NEW YORK ( TheStreet) -- As potentially costly carbon-emission rules become increasingly likely, leaders in the coal industry are spearheading efforts to get a jump on the game by investing in clean-carbon projects.

The need for these investments is critical, if current utility trends are any indication of this. Utility companies are becoming more and more interested in -- or are already fueling their power plants with -- natural gas instead of coal, given that cleaner emissions would likely mean fewer future business costs. And wind and solar energy projects are also seen as potential threats to coal industry components.

Arch Coal ( ACI), for one, is dealing with these challenges by making small, but strategic investments in technology companies focused on making coal use cleaner. Arch says its technology portfolio now includes an equity interest in DKRW Advanced Fuels, which is planning to convert coal into clean-burning transportation fuel on Arch reserves in southern Wyoming; ADA-ES, an emissions control company; and more recently, the Trailblazer Energy Center.

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Arch Coal on Thursday said that it bought a 35% equity interest in the Trailblazer Energy Center, expected to rank among the world's cleanest fossil-fuel-based power plants, and being developed by power development company Tenaska near Sweetwater, Texas. Arch's investment will be made over time as the development of the project reaches key milestones.

Trailblazer is expected to emit 70% less carbon dioxide than the cleanest natural gas-based power plants and will ship captured carbon dioxide to the nearby Permian Basin, where it will be used to boost oil production.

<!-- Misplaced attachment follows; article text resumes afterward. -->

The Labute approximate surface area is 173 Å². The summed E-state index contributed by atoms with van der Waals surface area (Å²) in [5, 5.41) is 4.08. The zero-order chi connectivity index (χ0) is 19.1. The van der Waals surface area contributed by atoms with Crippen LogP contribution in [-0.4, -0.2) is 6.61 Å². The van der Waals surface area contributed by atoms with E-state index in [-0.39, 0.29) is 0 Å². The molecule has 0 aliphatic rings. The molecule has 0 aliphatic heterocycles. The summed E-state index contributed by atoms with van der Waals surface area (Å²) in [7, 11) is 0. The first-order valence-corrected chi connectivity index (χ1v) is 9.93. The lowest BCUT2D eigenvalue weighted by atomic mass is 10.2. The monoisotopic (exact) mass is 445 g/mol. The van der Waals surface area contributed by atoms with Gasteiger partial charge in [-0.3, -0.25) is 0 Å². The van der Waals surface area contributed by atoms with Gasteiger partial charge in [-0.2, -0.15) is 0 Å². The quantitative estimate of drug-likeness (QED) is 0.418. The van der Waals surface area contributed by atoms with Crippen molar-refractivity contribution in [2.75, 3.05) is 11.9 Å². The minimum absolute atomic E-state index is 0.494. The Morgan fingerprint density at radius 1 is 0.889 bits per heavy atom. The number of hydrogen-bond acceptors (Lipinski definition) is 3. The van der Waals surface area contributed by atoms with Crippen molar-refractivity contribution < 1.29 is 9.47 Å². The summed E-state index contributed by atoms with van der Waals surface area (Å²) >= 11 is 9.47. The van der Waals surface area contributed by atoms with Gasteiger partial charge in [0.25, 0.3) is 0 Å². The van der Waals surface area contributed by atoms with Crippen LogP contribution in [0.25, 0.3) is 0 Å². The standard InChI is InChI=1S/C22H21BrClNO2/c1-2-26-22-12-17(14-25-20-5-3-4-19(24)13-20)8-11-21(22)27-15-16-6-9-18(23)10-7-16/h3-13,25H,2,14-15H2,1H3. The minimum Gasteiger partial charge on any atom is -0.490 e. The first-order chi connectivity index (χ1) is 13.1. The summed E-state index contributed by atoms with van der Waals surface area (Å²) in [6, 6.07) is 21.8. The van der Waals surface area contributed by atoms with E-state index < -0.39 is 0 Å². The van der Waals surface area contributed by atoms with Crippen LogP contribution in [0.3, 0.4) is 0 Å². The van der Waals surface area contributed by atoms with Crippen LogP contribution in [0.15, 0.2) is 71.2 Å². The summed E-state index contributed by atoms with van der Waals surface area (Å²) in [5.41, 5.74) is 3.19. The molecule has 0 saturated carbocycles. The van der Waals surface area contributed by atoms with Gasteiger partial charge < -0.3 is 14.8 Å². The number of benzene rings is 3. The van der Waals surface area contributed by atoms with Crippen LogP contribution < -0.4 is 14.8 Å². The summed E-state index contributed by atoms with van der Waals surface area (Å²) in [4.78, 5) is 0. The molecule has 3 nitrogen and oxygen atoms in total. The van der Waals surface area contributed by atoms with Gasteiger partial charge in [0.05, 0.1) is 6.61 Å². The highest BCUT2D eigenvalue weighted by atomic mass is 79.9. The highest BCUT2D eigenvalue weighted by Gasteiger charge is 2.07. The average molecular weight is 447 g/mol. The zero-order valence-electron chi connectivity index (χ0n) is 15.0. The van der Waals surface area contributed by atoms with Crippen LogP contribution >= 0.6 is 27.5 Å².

Peabody Energy ( BTU) could also be in the process of making a similar type of investment to Arch Coal. In fact, Peabody is expected to announce its decision to invest in energy start-up company Calera this week, according to the New York Times.

Calera's claim to fame is that is has developed technology converting most of the carbon dioxide emission from a coal or gas-fired power plant into calcium carbonate, which can then be prepared for use in wall or highway construction; and if Calera can replicate this process on a grander scale, companies could ultimately do away with costly carbon-sequestration systems that would need to be built next to these power plants.

At a time in which unprepared businesses could face financial pain amid the imminence of ever-toughening carbon-emission and broader environmental regulations, carbon-heavy coal companies like Arch and Peabody are clearly attempting to anticipate the coming wave.

In the meantime, coal companies are expected to watch their businesses perk up amid strong industrial growth in China, a host of other positive indicators, and the recovering global economy. Coal producers like Alpha Natural Resources ( ANR), Consol ( CNX), Massey ( MEE) and Patriot ( PCX) might, presumably, be looking to replicate the approach of Arch and Peabody.

-- Reported by Andrea Tse in New York


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